Warning: This article contains spoilers for the Ms. Marvel finale.
Ms. Marvel revealed that Kamala Khan is a mutant, changing her comic book origins connected to the Inhumans. This change likely aligns her with the X-Men when they appear in live-action, and they've been the subjects of major twists in Marvel Comics themselves. The biggest twists in Marvel history involve the mutants, including the recent shocking reveal concerning Moira MacTaggert.
Other all-time comic book twists likely play out in the MCU shortly as the Thunderbolts and Namor both emerge. All twists shock but not all succeed, and some Marvel Comics twists induced more head-scratching than jaw-dropping. Still, they potentially hint at future live-action developments as the MCU digs deeper in Marvel's rich comic book lore.SCREENRANT VIDEO OF THE DAY
Namor Is A Mutant
Comic book fans know Namor predates the Marvel Universe, first appearing in Marvel Comics #1 in 1939. He formally joined the new Marvel continuity in Fantastic Four #5, with his origin as a half-human/half-Atlantean largely intact. His origins change in X-Men #6 from 1964 when Professor X suspects that Namor is in fact a mutant.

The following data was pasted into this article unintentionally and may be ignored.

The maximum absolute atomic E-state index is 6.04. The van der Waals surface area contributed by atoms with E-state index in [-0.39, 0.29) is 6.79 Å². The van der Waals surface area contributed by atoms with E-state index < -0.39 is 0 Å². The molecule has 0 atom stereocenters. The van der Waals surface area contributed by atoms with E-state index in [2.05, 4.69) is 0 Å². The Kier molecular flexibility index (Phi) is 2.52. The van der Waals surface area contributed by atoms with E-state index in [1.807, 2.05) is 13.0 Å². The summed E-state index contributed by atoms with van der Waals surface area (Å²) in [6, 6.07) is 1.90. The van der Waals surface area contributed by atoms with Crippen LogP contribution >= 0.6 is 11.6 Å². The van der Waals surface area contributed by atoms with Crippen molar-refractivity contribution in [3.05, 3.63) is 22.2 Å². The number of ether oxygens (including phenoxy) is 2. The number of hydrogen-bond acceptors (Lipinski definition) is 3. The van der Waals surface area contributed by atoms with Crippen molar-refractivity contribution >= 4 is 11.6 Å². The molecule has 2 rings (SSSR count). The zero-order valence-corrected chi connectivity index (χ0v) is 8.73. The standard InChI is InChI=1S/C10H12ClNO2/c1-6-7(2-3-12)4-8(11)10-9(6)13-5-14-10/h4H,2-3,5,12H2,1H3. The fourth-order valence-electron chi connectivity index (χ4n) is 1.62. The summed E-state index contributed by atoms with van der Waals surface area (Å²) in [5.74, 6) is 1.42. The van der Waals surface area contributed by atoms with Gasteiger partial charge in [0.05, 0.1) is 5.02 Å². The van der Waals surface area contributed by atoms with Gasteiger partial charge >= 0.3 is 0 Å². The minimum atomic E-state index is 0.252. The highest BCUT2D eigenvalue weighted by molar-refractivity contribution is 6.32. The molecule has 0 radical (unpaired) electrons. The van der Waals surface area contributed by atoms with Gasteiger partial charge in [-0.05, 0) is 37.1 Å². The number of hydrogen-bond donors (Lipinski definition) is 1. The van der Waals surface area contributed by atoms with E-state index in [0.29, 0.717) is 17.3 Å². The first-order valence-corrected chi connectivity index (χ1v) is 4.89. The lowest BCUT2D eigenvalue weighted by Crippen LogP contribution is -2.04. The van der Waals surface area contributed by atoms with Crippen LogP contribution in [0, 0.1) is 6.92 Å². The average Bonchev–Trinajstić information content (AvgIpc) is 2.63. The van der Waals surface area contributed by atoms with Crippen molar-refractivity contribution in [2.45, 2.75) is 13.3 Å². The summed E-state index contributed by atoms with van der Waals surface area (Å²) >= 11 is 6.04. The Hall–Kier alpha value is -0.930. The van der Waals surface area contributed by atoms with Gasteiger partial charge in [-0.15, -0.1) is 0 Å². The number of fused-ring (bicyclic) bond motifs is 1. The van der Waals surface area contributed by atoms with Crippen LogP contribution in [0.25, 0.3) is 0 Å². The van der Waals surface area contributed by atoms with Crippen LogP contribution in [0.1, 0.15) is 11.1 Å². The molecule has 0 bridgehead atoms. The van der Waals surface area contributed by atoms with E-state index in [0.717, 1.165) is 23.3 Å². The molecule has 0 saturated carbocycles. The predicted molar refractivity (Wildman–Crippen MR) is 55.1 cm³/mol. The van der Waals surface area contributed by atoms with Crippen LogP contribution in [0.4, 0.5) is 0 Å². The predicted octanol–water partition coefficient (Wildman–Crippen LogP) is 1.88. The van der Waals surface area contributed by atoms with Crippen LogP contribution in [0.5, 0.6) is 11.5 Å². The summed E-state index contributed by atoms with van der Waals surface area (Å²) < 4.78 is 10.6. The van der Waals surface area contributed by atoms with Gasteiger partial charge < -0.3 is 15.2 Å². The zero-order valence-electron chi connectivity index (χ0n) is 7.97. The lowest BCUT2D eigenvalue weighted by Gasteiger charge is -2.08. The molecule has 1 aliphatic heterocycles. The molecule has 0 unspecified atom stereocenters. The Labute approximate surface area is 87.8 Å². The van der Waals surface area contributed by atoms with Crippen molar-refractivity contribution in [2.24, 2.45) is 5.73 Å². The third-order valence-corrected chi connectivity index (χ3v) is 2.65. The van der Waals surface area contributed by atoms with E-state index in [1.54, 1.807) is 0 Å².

This ranks among Marvel's earliest and most significant twists given Namor's prominence in comic book history, and likely carries over into the MCU when he appears in Black Panther: Wakanda Forever.
Norman Osborn Is The Green Goblin
Another early shock for Marvel Comics readers involved the Green Goblin's true identity. Comic book fans today know the Green Goblin is Norman Osborn, but this remained a secret for many years. The Green Goblin first appeared in The Amazing Spider-Man #14 and the massive twist occurred two years later in The Amazing Spider-Man #38.